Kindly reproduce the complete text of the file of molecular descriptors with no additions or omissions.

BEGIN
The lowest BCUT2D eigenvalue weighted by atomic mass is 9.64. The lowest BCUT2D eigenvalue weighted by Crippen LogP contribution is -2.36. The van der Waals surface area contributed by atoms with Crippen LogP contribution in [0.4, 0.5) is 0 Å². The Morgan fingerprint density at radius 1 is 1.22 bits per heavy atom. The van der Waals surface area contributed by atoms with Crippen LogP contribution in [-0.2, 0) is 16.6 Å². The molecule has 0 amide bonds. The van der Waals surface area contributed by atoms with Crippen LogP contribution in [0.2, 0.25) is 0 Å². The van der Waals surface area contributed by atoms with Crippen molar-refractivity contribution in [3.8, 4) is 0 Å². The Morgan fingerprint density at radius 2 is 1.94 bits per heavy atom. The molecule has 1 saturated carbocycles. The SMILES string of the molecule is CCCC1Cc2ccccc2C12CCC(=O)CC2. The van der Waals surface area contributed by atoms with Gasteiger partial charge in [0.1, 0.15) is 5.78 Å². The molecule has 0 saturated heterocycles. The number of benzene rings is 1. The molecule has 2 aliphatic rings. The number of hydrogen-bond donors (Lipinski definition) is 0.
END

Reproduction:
The lowest BCUT2D eigenvalue weighted by atomic mass is 9.64. The lowest BCUT2D eigenvalue weighted by Crippen LogP contribution is -2.36. The van der Waals surface area contributed by atoms with Crippen LogP contribution in [0.4, 0.5) is 0 Å². The Morgan fingerprint density at radius 1 is 1.22 bits per heavy atom. The van der Waals surface area contributed by atoms with Crippen LogP contribution in [-0.2, 0) is 16.6 Å². The molecule has 0 amide bonds. The van der Waals surface area contributed by atoms with Crippen LogP contribution in [0.2, 0.25) is 0 Å². The van der Waals surface area contributed by atoms with Crippen molar-refractivity contribution in [3.8, 4) is 0 Å². The Morgan fingerprint density at radius 2 is 1.94 bits per heavy atom. The molecule has 1 saturated carbocycles. The SMILES string of the molecule is CCCC1Cc2ccccc2C12CCC(=O)CC2. The van der Waals surface area contributed by atoms with Gasteiger partial charge in [0.1, 0.15) is 5.78 Å². The molecule has 0 saturated heterocycles. The number of benzene rings is 1. The molecule has 2 aliphatic rings. The number of hydrogen-bond donors (Lipinski definition) is 0.